2 research outputs found

    Managing Network Delay for Browser Multiplayer Games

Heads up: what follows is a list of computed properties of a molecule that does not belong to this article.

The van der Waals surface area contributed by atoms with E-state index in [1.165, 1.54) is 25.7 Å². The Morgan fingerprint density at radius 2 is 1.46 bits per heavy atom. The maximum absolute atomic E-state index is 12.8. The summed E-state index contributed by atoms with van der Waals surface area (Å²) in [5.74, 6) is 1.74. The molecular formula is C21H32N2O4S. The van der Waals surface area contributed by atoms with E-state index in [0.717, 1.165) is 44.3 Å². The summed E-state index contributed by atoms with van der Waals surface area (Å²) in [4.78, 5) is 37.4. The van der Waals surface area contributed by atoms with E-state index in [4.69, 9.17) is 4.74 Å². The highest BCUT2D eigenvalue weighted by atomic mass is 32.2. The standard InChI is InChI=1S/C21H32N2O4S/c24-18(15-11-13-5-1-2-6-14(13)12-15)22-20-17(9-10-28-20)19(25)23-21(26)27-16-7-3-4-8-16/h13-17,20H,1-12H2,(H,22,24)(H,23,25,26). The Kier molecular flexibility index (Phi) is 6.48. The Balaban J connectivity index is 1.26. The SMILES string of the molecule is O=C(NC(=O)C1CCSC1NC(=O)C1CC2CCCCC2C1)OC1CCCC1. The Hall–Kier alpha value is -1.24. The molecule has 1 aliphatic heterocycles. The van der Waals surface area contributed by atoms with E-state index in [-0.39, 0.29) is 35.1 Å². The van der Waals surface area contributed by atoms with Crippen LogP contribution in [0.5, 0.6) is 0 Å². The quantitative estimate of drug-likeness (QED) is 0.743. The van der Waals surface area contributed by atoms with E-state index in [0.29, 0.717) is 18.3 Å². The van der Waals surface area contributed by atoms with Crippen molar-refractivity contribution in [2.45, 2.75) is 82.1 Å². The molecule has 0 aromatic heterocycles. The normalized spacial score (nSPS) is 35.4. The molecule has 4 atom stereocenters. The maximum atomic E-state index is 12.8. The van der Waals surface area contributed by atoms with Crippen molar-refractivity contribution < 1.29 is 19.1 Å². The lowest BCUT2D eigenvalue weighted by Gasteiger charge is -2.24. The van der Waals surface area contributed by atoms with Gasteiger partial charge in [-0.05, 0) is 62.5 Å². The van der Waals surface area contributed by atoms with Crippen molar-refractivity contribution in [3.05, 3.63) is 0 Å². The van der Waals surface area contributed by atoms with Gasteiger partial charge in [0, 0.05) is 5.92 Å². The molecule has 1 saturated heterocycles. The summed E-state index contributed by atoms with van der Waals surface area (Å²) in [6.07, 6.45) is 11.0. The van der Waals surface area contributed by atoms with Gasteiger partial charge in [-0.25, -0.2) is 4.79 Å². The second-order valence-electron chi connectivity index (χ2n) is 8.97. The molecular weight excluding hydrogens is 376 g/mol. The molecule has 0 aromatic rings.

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    Latency is one of the key performance elements affecting the quality of experience (QoE) in computer games. Latency in the context of games can be defined as the time between the user input and the result on the screen. In order for the QoE to be satisfactory the game needs to be able to react fast enough to player input. In networked multiplayer games, latency is composed of network delay and local delays. Some major sources of network delay are queuing delay and head-of-line (HOL) blocking delay. Network delay in the Internet can be even in the order of seconds. In this thesis we discuss what feasible networking solutions exist for browser multiplayer games. We conduct a literature study to analyze the Differentiated Services architecture, some salient Active Queue Management (AQM) algorithms (RED, PIE, CoDel and FQ-CoDel), the Explicit Congestion Notification (ECN) concept and network protocols for web browser (WebSocket, QUIC and WebRTC). RED, PIE and CoDel as single-queue implementations would be sub-optimal for providing low latency to game traffic. FQ-CoDel is a multi-queue AQM and provides flow separation that is able to prevent queue-building bulk transfers from notably hampering latency-sensitive flows. WebRTC Data-Channel seems promising for games since it can be used for sending arbitrary application data and it can avoid HOL blocking. None of the network protocols, however, provide completely satisfactory support for the transport needs of multiplayer games: WebRTC is not designed for client-server connections, QUIC is not designed for traffic patterns typical for multiplayer games and WebSocket would require parallel connections to mitigate the effects of HOL blocking